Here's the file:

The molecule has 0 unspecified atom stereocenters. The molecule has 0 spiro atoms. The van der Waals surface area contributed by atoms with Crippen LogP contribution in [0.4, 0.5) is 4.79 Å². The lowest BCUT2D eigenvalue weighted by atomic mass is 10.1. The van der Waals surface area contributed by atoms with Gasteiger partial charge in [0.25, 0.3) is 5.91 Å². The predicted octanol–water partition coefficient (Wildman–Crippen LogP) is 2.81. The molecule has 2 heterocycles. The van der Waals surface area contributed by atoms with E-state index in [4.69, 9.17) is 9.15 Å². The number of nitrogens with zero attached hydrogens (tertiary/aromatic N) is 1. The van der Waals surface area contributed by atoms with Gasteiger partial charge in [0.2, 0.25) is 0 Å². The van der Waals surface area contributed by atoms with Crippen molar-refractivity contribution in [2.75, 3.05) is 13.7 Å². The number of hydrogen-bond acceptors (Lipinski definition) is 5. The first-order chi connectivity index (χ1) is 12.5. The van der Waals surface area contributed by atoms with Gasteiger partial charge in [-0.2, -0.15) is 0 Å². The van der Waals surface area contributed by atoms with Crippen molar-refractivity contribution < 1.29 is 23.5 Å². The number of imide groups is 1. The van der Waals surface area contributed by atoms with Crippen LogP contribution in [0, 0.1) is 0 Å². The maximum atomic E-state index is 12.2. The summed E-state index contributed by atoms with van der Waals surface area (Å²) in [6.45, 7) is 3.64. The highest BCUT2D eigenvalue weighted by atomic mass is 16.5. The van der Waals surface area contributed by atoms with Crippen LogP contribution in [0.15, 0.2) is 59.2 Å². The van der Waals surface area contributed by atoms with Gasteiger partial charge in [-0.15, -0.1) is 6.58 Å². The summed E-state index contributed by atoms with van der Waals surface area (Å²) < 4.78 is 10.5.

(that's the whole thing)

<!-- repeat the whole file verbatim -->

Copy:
The molecule has 0 unspecified atom stereocenters. The molecule has 0 spiro atoms. The van der Waals surface area contributed by atoms with Crippen LogP contribution in [0.4, 0.5) is 4.79 Å². The lowest BCUT2D eigenvalue weighted by atomic mass is 10.1. The van der Waals surface area contributed by atoms with Gasteiger partial charge in [0.25, 0.3) is 5.91 Å². The predicted octanol–water partition coefficient (Wildman–Crippen LogP) is 2.81. The molecule has 2 heterocycles. The van der Waals surface area contributed by atoms with E-state index in [4.69, 9.17) is 9.15 Å². The number of nitrogens with zero attached hydrogens (tertiary/aromatic N) is 1. The van der Waals surface area contributed by atoms with Gasteiger partial charge in [0.2, 0.25) is 0 Å². The van der Waals surface area contributed by atoms with Crippen molar-refractivity contribution in [2.75, 3.05) is 13.7 Å². The number of hydrogen-bond acceptors (Lipinski definition) is 5. The first-order chi connectivity index (χ1) is 12.5. The van der Waals surface area contributed by atoms with Gasteiger partial charge in [-0.2, -0.15) is 0 Å². The van der Waals surface area contributed by atoms with Crippen molar-refractivity contribution < 1.29 is 23.5 Å². The number of imide groups is 1. The van der Waals surface area contributed by atoms with Crippen LogP contribution in [0, 0.1) is 0 Å². The maximum atomic E-state index is 12.2. The summed E-state index contributed by atoms with van der Waals surface area (Å²) in [6.45, 7) is 3.64. The highest BCUT2D eigenvalue weighted by atomic mass is 16.5. The van der Waals surface area contributed by atoms with Crippen LogP contribution in [0.15, 0.2) is 59.2 Å². The van der Waals surface area contributed by atoms with Gasteiger partial charge in [-0.15, -0.1) is 6.58 Å². The summed E-state index contributed by atoms with van der Waals surface area (Å²) < 4.78 is 10.5.